Artists choose to write shockingly upsetting music for a number of reasons: To express extreme emotions or to provoke a visceral response in listeners or say something about a particular issue or for the shock itself. Sometimes, they're presented as true story warnings, as in Bushwick Bill's "Ever So Clear." And sometimes they're the fulfillment of a fictional persona, as in DMX's "Bring Your Whole Crew." When done right, they can be artful, but sometimes a disturbing song is just a hollow gross-out. Either way, shockingly violent imagery has been a part of music forever -- we've just really honed the language in the last 30 years or so.
Obviously our extensive list of most disturbing songs is, well, yeah, very disturbing. So there's your warning. For those who don't want to read this list, we don't blame you. Mom, I'm sorry for this.
30. "Yonkers" by Tyler, the Creator.
Surprisingly, the rapper who makes the music that "the devil plays before he goes to sleep" is actually straight edge. However, that by no means makes his music less disturbing. In "Yonkers," Tyler threatens to "stab Bruno Mars in his goddamn esophagus," and calls out B.o.B, Hayley Williams and even Jesus. The video, complete with him eating a cockroach, vomiting and eventually hanging himself, is even more messed up than the song itself.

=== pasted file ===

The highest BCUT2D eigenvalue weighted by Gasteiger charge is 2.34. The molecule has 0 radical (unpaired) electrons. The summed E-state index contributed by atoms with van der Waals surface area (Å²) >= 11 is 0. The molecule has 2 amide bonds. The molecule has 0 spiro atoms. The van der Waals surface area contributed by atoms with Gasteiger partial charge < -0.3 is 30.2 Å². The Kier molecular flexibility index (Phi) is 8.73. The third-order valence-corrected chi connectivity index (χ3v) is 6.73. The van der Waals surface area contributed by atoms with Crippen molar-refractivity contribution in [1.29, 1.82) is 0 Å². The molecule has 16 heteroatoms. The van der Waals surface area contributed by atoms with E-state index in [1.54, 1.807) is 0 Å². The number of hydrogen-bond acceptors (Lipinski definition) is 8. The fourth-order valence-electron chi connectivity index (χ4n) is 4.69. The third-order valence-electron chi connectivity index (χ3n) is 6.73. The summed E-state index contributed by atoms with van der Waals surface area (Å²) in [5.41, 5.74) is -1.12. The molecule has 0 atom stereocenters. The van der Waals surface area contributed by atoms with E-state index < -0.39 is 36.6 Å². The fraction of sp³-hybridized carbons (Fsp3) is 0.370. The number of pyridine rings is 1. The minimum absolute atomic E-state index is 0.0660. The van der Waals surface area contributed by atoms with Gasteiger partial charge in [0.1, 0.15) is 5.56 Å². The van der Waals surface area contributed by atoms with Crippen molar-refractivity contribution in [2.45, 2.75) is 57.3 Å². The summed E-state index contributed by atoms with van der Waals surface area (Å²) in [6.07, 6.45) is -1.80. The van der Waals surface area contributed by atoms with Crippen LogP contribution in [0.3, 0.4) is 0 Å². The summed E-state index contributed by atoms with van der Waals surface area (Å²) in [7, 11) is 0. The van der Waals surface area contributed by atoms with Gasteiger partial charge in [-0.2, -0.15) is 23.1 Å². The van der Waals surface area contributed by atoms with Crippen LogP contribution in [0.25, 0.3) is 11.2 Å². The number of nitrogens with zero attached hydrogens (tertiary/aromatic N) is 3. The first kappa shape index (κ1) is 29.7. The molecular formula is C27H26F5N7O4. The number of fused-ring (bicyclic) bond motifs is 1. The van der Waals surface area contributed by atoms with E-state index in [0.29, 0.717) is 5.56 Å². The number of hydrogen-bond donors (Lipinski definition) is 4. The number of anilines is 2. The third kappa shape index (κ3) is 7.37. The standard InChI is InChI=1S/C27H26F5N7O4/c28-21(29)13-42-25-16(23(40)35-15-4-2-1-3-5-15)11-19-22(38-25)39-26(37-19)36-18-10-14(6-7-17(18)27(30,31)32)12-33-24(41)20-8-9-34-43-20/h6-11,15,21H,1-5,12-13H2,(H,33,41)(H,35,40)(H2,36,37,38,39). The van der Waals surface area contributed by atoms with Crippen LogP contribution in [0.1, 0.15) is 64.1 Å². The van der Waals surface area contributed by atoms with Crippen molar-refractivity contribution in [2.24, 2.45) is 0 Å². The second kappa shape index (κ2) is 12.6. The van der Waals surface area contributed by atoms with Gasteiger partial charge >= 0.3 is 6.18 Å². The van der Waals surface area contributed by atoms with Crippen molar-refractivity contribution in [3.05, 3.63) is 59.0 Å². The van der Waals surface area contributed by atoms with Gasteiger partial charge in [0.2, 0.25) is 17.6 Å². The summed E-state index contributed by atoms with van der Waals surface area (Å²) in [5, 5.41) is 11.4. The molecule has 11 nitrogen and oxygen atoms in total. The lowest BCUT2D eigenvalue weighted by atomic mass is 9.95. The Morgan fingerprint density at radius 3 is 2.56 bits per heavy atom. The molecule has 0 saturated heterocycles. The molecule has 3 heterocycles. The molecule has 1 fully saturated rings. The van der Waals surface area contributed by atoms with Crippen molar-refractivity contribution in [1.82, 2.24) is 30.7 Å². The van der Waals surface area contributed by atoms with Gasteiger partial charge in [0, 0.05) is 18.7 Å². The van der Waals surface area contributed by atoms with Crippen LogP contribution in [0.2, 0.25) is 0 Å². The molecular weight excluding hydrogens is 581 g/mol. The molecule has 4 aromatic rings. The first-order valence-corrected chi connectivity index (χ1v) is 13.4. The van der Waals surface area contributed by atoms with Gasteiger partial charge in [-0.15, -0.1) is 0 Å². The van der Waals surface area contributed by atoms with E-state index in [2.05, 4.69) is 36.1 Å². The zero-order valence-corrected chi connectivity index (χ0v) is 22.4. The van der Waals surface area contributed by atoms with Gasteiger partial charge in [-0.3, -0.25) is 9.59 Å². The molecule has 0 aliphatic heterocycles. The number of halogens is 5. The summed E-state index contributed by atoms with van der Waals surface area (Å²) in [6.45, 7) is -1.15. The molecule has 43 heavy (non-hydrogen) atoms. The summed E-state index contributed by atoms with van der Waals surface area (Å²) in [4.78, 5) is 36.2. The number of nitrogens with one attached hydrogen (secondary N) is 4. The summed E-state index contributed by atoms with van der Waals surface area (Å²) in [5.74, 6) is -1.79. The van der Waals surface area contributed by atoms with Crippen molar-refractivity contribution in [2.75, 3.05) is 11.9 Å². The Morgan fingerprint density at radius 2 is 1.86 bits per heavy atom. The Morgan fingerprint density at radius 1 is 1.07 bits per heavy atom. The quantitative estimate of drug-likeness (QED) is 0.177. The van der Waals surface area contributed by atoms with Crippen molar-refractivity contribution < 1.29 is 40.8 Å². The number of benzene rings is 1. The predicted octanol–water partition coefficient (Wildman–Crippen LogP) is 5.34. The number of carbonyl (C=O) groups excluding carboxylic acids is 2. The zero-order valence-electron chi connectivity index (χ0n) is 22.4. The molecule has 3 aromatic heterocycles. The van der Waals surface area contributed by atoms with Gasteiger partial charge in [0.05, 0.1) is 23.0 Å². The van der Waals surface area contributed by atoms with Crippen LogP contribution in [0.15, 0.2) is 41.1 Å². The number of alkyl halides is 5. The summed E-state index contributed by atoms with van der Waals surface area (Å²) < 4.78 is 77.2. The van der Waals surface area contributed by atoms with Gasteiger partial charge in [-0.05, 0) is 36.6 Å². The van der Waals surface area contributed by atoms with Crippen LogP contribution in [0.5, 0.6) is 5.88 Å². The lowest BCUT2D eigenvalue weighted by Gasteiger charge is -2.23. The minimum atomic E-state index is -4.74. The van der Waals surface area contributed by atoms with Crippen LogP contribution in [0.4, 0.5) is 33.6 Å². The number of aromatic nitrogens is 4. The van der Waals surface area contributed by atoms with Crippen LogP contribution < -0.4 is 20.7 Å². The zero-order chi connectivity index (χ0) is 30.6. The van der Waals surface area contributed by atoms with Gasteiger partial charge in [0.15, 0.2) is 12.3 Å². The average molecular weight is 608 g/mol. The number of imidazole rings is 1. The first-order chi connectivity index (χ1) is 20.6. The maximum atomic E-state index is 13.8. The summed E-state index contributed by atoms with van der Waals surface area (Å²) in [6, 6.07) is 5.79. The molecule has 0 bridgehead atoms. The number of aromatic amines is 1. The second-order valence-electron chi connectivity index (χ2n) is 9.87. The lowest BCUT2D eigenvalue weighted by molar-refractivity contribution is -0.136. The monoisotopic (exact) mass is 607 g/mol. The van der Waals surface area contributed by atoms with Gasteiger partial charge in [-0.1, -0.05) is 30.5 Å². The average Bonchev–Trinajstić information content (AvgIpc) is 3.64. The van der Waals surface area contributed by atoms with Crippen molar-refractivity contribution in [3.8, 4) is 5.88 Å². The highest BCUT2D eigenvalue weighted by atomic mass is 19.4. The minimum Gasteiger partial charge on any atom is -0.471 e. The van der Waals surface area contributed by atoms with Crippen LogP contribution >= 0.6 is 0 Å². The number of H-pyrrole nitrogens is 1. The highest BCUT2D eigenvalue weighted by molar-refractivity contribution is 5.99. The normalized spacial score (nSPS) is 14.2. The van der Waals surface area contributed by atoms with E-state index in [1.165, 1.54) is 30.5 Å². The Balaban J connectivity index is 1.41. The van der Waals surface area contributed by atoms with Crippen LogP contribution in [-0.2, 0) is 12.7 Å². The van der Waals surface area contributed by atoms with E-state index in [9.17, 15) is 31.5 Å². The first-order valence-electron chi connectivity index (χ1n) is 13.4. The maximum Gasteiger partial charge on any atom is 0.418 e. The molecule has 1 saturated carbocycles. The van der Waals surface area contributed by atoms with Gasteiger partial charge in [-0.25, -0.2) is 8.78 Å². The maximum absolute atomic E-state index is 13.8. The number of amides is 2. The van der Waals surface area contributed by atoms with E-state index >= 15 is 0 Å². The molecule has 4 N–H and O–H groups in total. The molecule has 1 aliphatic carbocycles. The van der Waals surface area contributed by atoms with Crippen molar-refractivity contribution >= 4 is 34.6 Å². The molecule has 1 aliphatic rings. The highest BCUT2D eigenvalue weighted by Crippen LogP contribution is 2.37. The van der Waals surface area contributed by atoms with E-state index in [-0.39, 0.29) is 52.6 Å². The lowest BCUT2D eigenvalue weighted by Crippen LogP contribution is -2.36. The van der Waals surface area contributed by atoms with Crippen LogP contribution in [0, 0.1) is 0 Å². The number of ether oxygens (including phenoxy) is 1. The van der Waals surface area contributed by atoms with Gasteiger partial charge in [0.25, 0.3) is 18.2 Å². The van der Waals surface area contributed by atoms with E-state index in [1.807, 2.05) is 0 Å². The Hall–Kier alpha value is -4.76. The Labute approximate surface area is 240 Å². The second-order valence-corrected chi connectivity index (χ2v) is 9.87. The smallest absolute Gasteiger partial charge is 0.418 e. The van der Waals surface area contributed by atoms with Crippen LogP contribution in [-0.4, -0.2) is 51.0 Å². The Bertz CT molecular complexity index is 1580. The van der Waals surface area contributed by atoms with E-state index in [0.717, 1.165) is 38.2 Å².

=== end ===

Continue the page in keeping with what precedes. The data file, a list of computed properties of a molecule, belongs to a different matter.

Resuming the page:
29. "Even Shadows Have Shadows" by Eyedea.
The late Minnesota rapper knew how to string words together. In "Even Shadows Have Shadows," Eyedea intricately and quickly flows about his dissatisfaction with the world: "I'm caught between wanting to punch someone in the face and putting a bullet in my head to leave the human race." Sadly, in 2010, the then-28 year-old died from an accidental overdose.
28. "The Janitor" by Apathy.
Apathy raps the biography of the town creep, "a janitor at a junior high," who loves "little bodies." Not pleasant.
27. "Ballad of Worms" by Cage.
In the disturbing tale of his sickly, dying girlfriend, Cage describes their increasingly unsatisfying sex life.
26. "Texas Boy" by Big Lurch.